A Systematic Examination of PPP Loans for Potential Fraud

Analysis of nonprofits receiving Paycheck Protection Program (PPP) loans identifies at least 5 percent of loans as suspicious.


Over $670 billion has been allocated by Congress under the Paycheck Protection Program (PPP) to help small businesses cope with the COVID-19 pandemic. Shortly after the launch of the program, media outlets began reporting on specific and isolated incidents of borrower fraud. The private nature of small business financials makes it difficult to accurately assess how widespread this problem could be.

Integra FEC is an economic consulting firm that specializes in forensic data analysis to identify and analyze financial fraud. Using datasets released by the SBA and the IRS, Integra has conducted an analysis that focused on nonprofit PPP borrowers and their prevalence of potential fraudulent borrowing. To the best of our knowledge, this is one of the first systematic analyses to identify potentially fraudulent PPP loans.

Based on a conservative analysis, we identified at least $771 million in PPP loans issued to 1,068 nonprofits as highly suspicious, of which $212 million were beyond what could be justified by the nonprofits’ financials on file with the IRS. This represents at least 3.6 percent of PPP nonprofit loans. Additionally, our analysis discovered several specific patterns:

  • Certain lenders have a significantly higher percentage of suspicious loans as flagged by our methodology.

  • Loans made during Round 2 of the PPP have a higher rate of being flagged as suspicious compared to loans made in Round 1 of the PPP. Additionally, loans made in the later part of Round 2 are more suspicious than loans made in the earlier days of Round 2.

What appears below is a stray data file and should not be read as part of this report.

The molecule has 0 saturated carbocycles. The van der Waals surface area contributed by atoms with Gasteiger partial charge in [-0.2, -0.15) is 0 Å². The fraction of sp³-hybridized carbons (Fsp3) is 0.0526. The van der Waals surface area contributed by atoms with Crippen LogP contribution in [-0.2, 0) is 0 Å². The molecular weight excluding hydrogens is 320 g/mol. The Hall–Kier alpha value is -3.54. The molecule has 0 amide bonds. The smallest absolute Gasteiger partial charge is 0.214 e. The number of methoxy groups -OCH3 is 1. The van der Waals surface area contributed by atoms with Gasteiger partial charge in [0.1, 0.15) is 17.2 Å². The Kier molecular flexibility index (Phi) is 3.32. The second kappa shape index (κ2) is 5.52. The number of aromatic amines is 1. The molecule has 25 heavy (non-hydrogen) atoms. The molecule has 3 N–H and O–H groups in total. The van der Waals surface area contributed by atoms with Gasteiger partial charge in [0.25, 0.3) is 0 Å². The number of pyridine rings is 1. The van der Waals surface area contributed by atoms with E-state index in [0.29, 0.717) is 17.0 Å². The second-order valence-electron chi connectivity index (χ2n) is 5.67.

• Nonprofits with higher executive compensation compared to total compensation are also more likely to have suspicious loans.

  • Nonprofits that received PPP loans with higher loan value per job retained are more likely to have suspicious loans.

  • Nonprofits that appear to inflate the number of jobs retained on their PPP application are more likely have suspicious loans.

  • Certain sectors and states are found to have a significantly higher percentage of suspicious loans. For example, over 16 percent of loans to nonprofits in the real estate sector and over 12 percent of loans to nonprofits in the information sector are flagged as suspicious.

Our analysis applies several conservative assumptions, including that we consider the lower bound of SBA-reported loan values throughout our analysis. For example, if the loan size reported by the SBA is $5 to $10 million, we assume a loan value of $5 million in our calculations.

On the other hand, our report has some caveats. First, we strictly rely on the accuracy of the PPP data released by the SBA. Potential data inconsistencies have been analyzed by some members of the press but have not been confirmed by the SBA. A second potential caveat to our analysis is that it is limited to only comparing SBA loan sizes to a nonprofit's Form 990 financials, which may not capture all treatments of qualifying employees, affiliates, and payroll expenses. For example, it is possible that a nonprofit has affiliated entities that would justify a higher loan amount than would be justified solely based on its Form 990. These data limitations are mitigated but cannot be completely accounted for without private tax and financial documents.

As additional analyses, we also find that at least $6 billion was lent to companies that reported exactly 500 jobs retained, including 24.9 percent of all nonprofit and for-profit loans with loan value between $5 to $10 million. This is particularly significant since most businesses would not have qualified to borrow under the PPP guidelines if they employed more than 500 employees. Integra also finds an abnormally high number of loans that report a round number, such as 100 or 200, or a number with a unit place of a 0 or 5 for the number of jobs retained. Both of these findings suggest that reported employee figures are not being correctly reported by borrowers, though it is unclear whether these types of potential misstatements would be material to the amount of funds received.


To learn more details about our results and analysis, please visit this link to download the report.

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